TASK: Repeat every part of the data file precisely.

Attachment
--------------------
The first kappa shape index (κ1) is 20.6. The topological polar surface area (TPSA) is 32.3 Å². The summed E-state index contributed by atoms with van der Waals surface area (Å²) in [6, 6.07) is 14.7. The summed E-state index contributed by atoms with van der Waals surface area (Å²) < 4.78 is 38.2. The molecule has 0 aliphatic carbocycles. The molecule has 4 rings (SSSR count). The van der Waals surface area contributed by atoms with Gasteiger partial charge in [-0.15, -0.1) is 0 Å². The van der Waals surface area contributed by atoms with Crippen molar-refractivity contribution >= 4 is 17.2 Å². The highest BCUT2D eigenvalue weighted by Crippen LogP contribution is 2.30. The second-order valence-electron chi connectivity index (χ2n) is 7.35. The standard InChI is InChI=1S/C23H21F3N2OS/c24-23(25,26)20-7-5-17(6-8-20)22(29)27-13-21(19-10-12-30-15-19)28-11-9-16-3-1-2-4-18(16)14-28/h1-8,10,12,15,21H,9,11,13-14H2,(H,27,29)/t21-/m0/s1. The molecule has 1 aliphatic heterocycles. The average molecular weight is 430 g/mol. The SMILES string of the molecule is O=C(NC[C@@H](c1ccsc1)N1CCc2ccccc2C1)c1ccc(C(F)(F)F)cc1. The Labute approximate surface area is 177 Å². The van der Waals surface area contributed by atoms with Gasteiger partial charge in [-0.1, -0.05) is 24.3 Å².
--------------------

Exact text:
The first kappa shape index (κ1) is 20.6. The topological polar surface area (TPSA) is 32.3 Å². The summed E-state index contributed by atoms with van der Waals surface area (Å²) in [6, 6.07) is 14.7. The summed E-state index contributed by atoms with van der Waals surface area (Å²) < 4.78 is 38.2. The molecule has 0 aliphatic carbocycles. The molecule has 4 rings (SSSR count). The van der Waals surface area contributed by atoms with Gasteiger partial charge in [-0.15, -0.1) is 0 Å². The van der Waals surface area contributed by atoms with Crippen molar-refractivity contribution >= 4 is 17.2 Å². The highest BCUT2D eigenvalue weighted by Crippen LogP contribution is 2.30. The second-order valence-electron chi connectivity index (χ2n) is 7.35. The standard InChI is InChI=1S/C23H21F3N2OS/c24-23(25,26)20-7-5-17(6-8-20)22(29)27-13-21(19-10-12-30-15-19)28-11-9-16-3-1-2-4-18(16)14-28/h1-8,10,12,15,21H,9,11,13-14H2,(H,27,29)/t21-/m0/s1. The molecule has 1 aliphatic heterocycles. The average molecular weight is 430 g/mol. The SMILES string of the molecule is O=C(NC[C@@H](c1ccsc1)N1CCc2ccccc2C1)c1ccc(C(F)(F)F)cc1. The Labute approximate surface area is 177 Å². The van der Waals surface area contributed by atoms with Gasteiger partial charge in [-0.1, -0.05) is 24.3 Å².